For Brazilian aircraft manufacturer Embraer, launches and order announcements have become a matter of routine at the major air shows.
Paris '99 seems set to follow the pattern, with expectations that the company will make at least one new customer announcement and also formally launch its 70- and 90-seater regional jet family.
Swiss regional carrier Crossair has selected Embraer to provide its new regional jet fleet and is expected to give details of that decision at a press conference on Monday.
The order will also make Crossair the launch customer for the ERJ-170 and ERJ-190. The airline made its choice after evaluating both the Embraer aircraft and the Fairchild-Dornier 728JET and 928JET.
Apparently Crossair did not seriously consider Bombardier, even though the Canadian manufacturer has been successful with its 70-seater and is developing a 90-seater regional jet.
Crossair says it selected Embraer chiefly because of the possibility of a package solution. The airline may be interested in also purchasing the smaller ERJ-135 and ERJ-145, with 37 and 49 seats respectively.
Crossair is believed to be unconvinced that Fairchild will actually go ahead with its 40-seater 428JET, even though it has customers for the 328JET and 728JET.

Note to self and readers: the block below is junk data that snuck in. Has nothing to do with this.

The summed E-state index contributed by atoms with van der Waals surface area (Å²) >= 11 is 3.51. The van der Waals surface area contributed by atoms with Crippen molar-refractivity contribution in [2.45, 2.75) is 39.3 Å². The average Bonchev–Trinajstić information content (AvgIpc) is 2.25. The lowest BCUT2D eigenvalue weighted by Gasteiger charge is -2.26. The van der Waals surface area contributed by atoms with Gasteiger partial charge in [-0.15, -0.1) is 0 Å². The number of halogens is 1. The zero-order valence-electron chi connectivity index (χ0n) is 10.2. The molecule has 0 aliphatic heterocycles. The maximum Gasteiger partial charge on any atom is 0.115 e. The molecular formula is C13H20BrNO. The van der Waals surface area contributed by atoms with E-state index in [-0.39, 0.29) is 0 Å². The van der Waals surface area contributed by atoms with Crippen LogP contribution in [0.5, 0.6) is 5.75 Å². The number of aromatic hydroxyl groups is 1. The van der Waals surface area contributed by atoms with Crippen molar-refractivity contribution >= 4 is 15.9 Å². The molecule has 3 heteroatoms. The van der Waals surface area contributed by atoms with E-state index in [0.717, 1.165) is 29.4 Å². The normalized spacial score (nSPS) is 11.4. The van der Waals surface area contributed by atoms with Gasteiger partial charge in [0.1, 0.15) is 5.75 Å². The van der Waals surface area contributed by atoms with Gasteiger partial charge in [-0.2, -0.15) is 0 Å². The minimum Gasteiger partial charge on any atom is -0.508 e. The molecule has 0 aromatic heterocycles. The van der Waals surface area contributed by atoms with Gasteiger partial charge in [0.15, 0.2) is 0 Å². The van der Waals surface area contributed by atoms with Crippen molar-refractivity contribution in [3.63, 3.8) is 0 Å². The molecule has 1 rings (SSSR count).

For Mauricio Botelho, Embraer president and chief executive officer, this latest launch caps a stream of celebrations in what has become a remarkable company turnaround story.
Since a privatisation plan was completed at the end of 1994, the company has gone from strength to strength. In 1998 it turned the previous year's $13 million loss into a $92 million profit.
Botelho says he expects revenues in 1999 to top $2 billion. "This is the year of the -145," says Botelho. Orders now stand at 255 firm and 240 options, with 125 aircraft delivered. The -135 has clocked up 134 firm and 175 orders, with certification scheduled for this month and first deliveries to begin in July.
As well as including the -135 and -145 in the flying display during the show, Embraer is featuring a full-scale mockup of the -190 cabin on its stand.
Botelho says the company will invest $850 million in developing the -170/-190 family, which will be available as a 70-seater, 98-seater and 108-seater. From formal go-ahead to certification and first delivery, Embraer anticipates a 38-month programme.
"We are looking at the future very confidently," says Botelho. "We are focusing our operations on customer satisfaction because we understand that this has to be a main priority - a larger priority, even, than a new product.
"Eventually, I think we will have to jump out of the box and not be content with the existing box. We are studying the possibility of setting up a new customer service business unit and we are also looking at our existing products to see what enhancements may be possible."
Among possibilities being studied, Embraer is considering corporate jet versions of the -135 and the -170.
Source: Flight Daily News